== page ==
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3 Teams Capabilities You Didn’t Know Existed
The sharp increase in demand for remote or hybrid work arrangements over the last couple of years has thrust Microsoft Teams into the limelight as a video conferencing and chat all-star application. To illustrate, what comes to mind when you hear the phrase, “I have a meeting this afternoon”? Do you envision sitting around a table with colleagues in the conference room, or do you imagine sitting at your desk in your home office talking with coworkers via video on Teams?
More and more, “attending a meeting” means connecting with others through video conferencing, even when working in the office. For anyone who has used Teams, the video conferencing capability is surely familiar territory, as is the chat function that has made office communication so convenient. How nice is it to be able to ask a coworker a quick question through chat? It’s hard to imagine how we got along without this technology before!
Although Teams is often synonymous with video calls and chat in many people’s minds, the application has a few other nifty features that we’re betting you haven’t heard about. If you’re like us, you love getting the most out of your technologies, so we’ve put together this review of three lesser-known features of Teams to help expand your horizons.
#1 Links to Document Storage
We know that Teams offers great communication channels through video and chat, but another neat way that it allows us to communicate is through the documents we share. Our collaborative processes so often correspond with various documents—from presentations to spreadsheets to policies. Teams makes such collaboration even easier, allowing you to:
- Directly access stored files on your OneDrive, SharePoint, or other cloud storage: The “Files” feature allows you to conveniently access files that you need to reference while communicating with coworkers through Teams. You can also share documents with others and use your Teams session to collaborate on document development and editing in real-time.
- Automatically store documents in SharePoint: When documents are shared by a colleague in Teams, the files are stored in a default document folder on SharePoint. Every team that uses Teams will have its own folder on SharePoint, so you always know where to look for documents from previous conversations or meetings. Given that 31% of office professionals frequently struggle to locate documents when pressed1, this can be a mighty handy feature.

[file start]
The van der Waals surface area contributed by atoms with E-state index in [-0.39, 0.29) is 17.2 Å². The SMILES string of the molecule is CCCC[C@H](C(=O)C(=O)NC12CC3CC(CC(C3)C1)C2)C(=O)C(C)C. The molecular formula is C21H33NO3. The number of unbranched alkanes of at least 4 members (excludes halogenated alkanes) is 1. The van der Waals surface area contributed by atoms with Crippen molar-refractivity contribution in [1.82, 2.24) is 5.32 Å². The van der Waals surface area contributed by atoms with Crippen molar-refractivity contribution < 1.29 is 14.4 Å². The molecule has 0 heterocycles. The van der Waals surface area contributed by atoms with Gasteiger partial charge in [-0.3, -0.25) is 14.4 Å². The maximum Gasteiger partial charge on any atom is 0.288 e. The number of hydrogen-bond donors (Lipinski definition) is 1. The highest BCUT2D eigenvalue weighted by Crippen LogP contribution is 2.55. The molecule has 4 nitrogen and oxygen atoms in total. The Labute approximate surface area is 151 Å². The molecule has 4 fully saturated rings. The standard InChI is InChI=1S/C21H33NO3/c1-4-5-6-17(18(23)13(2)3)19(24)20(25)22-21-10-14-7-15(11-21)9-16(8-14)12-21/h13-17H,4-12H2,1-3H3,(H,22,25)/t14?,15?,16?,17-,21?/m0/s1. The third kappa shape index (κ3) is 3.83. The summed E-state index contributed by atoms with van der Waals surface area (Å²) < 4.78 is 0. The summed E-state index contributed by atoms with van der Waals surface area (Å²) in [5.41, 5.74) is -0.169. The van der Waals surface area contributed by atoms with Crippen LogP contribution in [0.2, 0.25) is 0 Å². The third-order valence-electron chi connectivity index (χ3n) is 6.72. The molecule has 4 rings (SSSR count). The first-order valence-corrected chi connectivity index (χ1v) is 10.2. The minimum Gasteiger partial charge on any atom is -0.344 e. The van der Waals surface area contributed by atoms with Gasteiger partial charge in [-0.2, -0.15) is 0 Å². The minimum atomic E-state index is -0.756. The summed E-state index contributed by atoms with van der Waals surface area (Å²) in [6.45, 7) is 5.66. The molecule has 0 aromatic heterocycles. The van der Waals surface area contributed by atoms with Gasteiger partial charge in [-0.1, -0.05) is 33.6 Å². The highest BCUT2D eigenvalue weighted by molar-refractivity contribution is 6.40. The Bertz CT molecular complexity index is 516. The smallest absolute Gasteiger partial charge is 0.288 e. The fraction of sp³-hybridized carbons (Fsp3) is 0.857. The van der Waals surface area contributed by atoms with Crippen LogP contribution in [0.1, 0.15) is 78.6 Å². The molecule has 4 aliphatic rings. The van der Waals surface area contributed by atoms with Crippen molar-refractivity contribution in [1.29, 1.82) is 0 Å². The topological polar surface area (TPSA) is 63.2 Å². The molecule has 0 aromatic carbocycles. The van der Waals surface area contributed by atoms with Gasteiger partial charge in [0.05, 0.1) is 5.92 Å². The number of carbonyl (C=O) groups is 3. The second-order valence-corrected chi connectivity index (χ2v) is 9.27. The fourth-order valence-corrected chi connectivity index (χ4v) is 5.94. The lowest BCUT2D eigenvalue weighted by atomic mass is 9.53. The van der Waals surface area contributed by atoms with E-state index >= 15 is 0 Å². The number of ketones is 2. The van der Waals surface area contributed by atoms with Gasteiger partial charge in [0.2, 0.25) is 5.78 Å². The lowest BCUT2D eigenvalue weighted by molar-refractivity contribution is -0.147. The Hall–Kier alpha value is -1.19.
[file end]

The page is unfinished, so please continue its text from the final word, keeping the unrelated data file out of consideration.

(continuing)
#2 Full Telephone System
You’ve probably noticed the little old-school phone handset icon labeled “Calls” in Teams. Maybe you’ve even used this feature to make audio-only calls to coworkers when you’re working from home and aren’t looking especially professional (read: are still in your pajamas). But, this phone icon represents a full telephone system that can be activated if you choose.
Using Teams for both internal and external calls may help to alleviate “app fatigue” in employees, a state of technology overload that can cut into productivity. App fatigue is a growing concern; employees report using an average of 28 different apps to complete daily tasks2. Consolidating all of your calls into one solution can be a nice way of streamlining your processes and making life a bit easier for employees.
#3 Integration With Other Apps
If you click the “Apps” icon on the bottom left of your Teams interface, you’ll open up a world of new possibilities for communication across different applications. Here are just a few:
- Task planning: Teams can access task planning apps like Planner and To Do, which allows you to monitor task progress for a specific team all in one place. Using Power Automate, you can even set up workflows that will automatically initiate a task assignment following specified triggers, such as when a new message is added in Teams.
- Approvals: You can also use Teams in conjunction with the Approvals app to request approval from an individual or group for items such as reports or budgets, which you can attach directly to the approval request in teams. Teams notifies the parties of the request for approval, and you can monitor the status of the approval request directly in Teams.
- Create apps: By accessing PowerApps, you can set up your own custom apps right in Teams. More than a quarter of employees report that switching between apps causes them to miss actions and messages By keeping multiple apps in a central location, you reduce this risk. An advantage of PowerApps is that it is low-code, meaning that you don’t need sophisticated programming knowledge to create apps that make information collection and dispersal quicker and easier for everyone.
These and so many other great features of Teams are making it a staple of office modernization for both remote and onsite teams. As a Microsoft Gold Partner, NexusTek can help you with all phases of your workplace modernization efforts, from initial needs assessment through implementation and training.
Would you like to learn more about workplace modernization using tools such as Teams?
- Mendoza, N. F. (2021, May 18). More than 50% of office pros spend more time searching for files than on work. TechRepublic. https://www.techrepublic.com/article/more-than-50-of-office-pros-spend-more-time-searching-for-files-than-on-work/
- Austin, M. (2020, October 13). Are workplace apps slowing you down? Out of Office. https://outofoffice.room.com/workplace-app-fatigue/#:~:text=Turns%20out%2C%20one%20of%20the,right%20applications%20decreases%20their%20productivity.
- Torres, R. (2021, January 29). App switching, bloat, a drag on employee efficiency: Report. CIO Dive. https://www.ciodive.com/news/app-switching-enterprise-asana-report/594233/